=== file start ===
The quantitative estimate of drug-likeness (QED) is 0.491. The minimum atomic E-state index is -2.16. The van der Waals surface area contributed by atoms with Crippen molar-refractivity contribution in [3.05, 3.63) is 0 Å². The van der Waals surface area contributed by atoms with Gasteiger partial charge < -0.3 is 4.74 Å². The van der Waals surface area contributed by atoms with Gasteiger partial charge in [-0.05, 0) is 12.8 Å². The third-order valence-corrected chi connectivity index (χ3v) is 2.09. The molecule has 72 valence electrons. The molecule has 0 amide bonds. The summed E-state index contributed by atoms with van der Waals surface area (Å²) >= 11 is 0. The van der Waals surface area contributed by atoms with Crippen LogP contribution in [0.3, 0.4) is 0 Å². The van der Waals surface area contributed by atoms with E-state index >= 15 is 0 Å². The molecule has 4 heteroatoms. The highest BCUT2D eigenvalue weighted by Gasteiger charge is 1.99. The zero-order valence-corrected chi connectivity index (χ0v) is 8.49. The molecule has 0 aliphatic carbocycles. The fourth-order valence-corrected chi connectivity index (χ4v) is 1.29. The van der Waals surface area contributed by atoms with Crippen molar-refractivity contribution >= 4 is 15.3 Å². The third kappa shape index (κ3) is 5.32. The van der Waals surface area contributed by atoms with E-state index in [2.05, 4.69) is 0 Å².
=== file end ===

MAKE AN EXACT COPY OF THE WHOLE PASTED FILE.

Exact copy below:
The quantitative estimate of drug-likeness (QED) is 0.491. The minimum atomic E-state index is -2.16. The van der Waals surface area contributed by atoms with Crippen molar-refractivity contribution in [3.05, 3.63) is 0 Å². The van der Waals surface area contributed by atoms with Gasteiger partial charge < -0.3 is 4.74 Å². The van der Waals surface area contributed by atoms with Gasteiger partial charge in [-0.05, 0) is 12.8 Å². The third-order valence-corrected chi connectivity index (χ3v) is 2.09. The molecule has 72 valence electrons. The molecule has 0 amide bonds. The summed E-state index contributed by atoms with van der Waals surface area (Å²) >= 11 is 0. The van der Waals surface area contributed by atoms with Crippen LogP contribution in [0.3, 0.4) is 0 Å². The van der Waals surface area contributed by atoms with E-state index >= 15 is 0 Å². The molecule has 4 heteroatoms. The highest BCUT2D eigenvalue weighted by Gasteiger charge is 1.99. The zero-order valence-corrected chi connectivity index (χ0v) is 8.49. The molecule has 0 aliphatic carbocycles. The fourth-order valence-corrected chi connectivity index (χ4v) is 1.29. The van der Waals surface area contributed by atoms with Crippen molar-refractivity contribution >= 4 is 15.3 Å². The third kappa shape index (κ3) is 5.32. The van der Waals surface area contributed by atoms with E-state index in [2.05, 4.69) is 0 Å².